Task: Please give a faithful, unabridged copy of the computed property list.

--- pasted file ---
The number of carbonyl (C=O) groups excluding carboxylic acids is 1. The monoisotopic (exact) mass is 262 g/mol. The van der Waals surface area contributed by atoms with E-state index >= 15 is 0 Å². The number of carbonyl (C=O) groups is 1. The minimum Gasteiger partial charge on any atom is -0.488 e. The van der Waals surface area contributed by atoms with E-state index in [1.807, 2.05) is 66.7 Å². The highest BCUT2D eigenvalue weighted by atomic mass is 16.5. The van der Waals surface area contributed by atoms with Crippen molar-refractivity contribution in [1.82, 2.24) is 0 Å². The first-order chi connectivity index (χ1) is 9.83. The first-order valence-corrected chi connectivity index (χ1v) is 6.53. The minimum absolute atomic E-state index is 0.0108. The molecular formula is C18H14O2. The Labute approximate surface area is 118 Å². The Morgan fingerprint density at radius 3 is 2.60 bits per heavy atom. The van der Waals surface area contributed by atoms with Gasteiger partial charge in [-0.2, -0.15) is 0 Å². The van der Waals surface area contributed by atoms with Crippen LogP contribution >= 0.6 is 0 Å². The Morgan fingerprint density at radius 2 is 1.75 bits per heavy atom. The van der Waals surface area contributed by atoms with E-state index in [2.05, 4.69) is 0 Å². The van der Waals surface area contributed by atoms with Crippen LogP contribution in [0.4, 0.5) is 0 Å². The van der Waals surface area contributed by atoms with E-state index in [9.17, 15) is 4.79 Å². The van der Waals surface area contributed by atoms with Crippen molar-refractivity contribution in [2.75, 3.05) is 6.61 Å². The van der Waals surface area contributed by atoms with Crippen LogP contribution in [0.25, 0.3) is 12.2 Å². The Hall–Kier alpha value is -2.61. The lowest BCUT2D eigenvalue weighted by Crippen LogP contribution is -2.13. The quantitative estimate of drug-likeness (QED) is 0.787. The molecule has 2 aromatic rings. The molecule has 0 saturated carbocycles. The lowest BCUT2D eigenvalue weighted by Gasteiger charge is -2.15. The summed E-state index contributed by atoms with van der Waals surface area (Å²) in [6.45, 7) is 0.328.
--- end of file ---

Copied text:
The number of carbonyl (C=O) groups excluding carboxylic acids is 1. The monoisotopic (exact) mass is 262 g/mol. The van der Waals surface area contributed by atoms with E-state index >= 15 is 0 Å². The number of carbonyl (C=O) groups is 1. The minimum Gasteiger partial charge on any atom is -0.488 e. The van der Waals surface area contributed by atoms with E-state index in [1.807, 2.05) is 66.7 Å². The highest BCUT2D eigenvalue weighted by atomic mass is 16.5. The van der Waals surface area contributed by atoms with Crippen molar-refractivity contribution in [1.82, 2.24) is 0 Å². The first-order chi connectivity index (χ1) is 9.83. The first-order valence-corrected chi connectivity index (χ1v) is 6.53. The minimum absolute atomic E-state index is 0.0108. The molecular formula is C18H14O2. The Labute approximate surface area is 118 Å². The Morgan fingerprint density at radius 3 is 2.60 bits per heavy atom. The van der Waals surface area contributed by atoms with Gasteiger partial charge in [-0.2, -0.15) is 0 Å². The van der Waals surface area contributed by atoms with Crippen LogP contribution >= 0.6 is 0 Å². The Morgan fingerprint density at radius 2 is 1.75 bits per heavy atom. The van der Waals surface area contributed by atoms with E-state index in [2.05, 4.69) is 0 Å². The van der Waals surface area contributed by atoms with Crippen LogP contribution in [0.4, 0.5) is 0 Å². The van der Waals surface area contributed by atoms with E-state index in [9.17, 15) is 4.79 Å². The van der Waals surface area contributed by atoms with Crippen molar-refractivity contribution in [2.75, 3.05) is 6.61 Å². The van der Waals surface area contributed by atoms with Crippen LogP contribution in [0.25, 0.3) is 12.2 Å². The Hall–Kier alpha value is -2.61. The lowest BCUT2D eigenvalue weighted by Crippen LogP contribution is -2.13. The quantitative estimate of drug-likeness (QED) is 0.787. The molecule has 2 aromatic rings. The molecule has 0 saturated carbocycles. The lowest BCUT2D eigenvalue weighted by Gasteiger charge is -2.15. The summed E-state index contributed by atoms with van der Waals surface area (Å²) in [6.45, 7) is 0.328.